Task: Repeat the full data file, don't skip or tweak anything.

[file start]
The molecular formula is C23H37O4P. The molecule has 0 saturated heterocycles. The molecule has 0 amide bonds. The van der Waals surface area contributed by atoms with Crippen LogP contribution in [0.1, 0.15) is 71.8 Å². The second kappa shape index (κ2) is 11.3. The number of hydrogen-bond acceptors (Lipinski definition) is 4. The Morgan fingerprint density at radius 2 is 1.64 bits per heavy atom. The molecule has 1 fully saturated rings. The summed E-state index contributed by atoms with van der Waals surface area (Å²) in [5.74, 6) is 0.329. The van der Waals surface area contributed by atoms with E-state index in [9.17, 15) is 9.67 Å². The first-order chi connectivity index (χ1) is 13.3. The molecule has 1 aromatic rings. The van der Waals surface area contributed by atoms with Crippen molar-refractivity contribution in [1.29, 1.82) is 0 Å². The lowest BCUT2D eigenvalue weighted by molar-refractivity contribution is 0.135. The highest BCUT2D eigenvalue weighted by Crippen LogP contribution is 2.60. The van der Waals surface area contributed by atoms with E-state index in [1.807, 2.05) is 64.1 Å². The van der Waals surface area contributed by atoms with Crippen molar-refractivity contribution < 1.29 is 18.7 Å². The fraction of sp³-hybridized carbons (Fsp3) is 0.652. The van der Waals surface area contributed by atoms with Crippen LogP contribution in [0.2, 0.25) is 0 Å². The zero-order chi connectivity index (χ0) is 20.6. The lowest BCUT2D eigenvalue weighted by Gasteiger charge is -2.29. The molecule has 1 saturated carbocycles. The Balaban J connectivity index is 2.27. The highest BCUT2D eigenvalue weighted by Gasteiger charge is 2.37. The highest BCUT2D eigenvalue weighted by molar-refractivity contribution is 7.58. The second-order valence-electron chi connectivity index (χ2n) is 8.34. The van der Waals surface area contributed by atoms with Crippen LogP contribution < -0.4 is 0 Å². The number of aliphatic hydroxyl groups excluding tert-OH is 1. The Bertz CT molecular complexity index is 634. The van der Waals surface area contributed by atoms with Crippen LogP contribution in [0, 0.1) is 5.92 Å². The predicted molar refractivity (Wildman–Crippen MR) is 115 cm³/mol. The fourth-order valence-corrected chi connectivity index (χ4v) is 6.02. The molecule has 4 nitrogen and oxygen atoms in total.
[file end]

The molecular formula is C23H37O4P. The molecule has 0 saturated heterocycles. The molecule has 0 amide bonds. The van der Waals surface area contributed by atoms with Crippen LogP contribution in [0.1, 0.15) is 71.8 Å². The second kappa shape index (κ2) is 11.3. The number of hydrogen-bond acceptors (Lipinski definition) is 4. The Morgan fingerprint density at radius 2 is 1.64 bits per heavy atom. The molecule has 1 fully saturated rings. The summed E-state index contributed by atoms with van der Waals surface area (Å²) in [5.74, 6) is 0.329. The van der Waals surface area contributed by atoms with E-state index in [9.17, 15) is 9.67 Å². The first-order chi connectivity index (χ1) is 13.3. The molecule has 1 aromatic rings. The van der Waals surface area contributed by atoms with Crippen molar-refractivity contribution in [1.29, 1.82) is 0 Å². The lowest BCUT2D eigenvalue weighted by molar-refractivity contribution is 0.135. The highest BCUT2D eigenvalue weighted by Crippen LogP contribution is 2.60. The van der Waals surface area contributed by atoms with E-state index in [1.807, 2.05) is 64.1 Å². The van der Waals surface area contributed by atoms with Crippen molar-refractivity contribution < 1.29 is 18.7 Å². The fraction of sp³-hybridized carbons (Fsp3) is 0.652. The van der Waals surface area contributed by atoms with Crippen LogP contribution in [0.2, 0.25) is 0 Å². The zero-order chi connectivity index (χ0) is 20.6. The lowest BCUT2D eigenvalue weighted by Gasteiger charge is -2.29. The molecule has 1 saturated carbocycles. The Balaban J connectivity index is 2.27. The highest BCUT2D eigenvalue weighted by Gasteiger charge is 2.37. The highest BCUT2D eigenvalue weighted by molar-refractivity contribution is 7.58. The second-order valence-electron chi connectivity index (χ2n) is 8.34. The van der Waals surface area contributed by atoms with Crippen LogP contribution < -0.4 is 0 Å². The number of aliphatic hydroxyl groups excluding tert-OH is 1. The Bertz CT molecular complexity index is 634. The van der Waals surface area contributed by atoms with Crippen LogP contribution in [0, 0.1) is 5.92 Å². The predicted molar refractivity (Wildman–Crippen MR) is 115 cm³/mol. The fourth-order valence-corrected chi connectivity index (χ4v) is 6.02. The molecule has 4 nitrogen and oxygen atoms in total.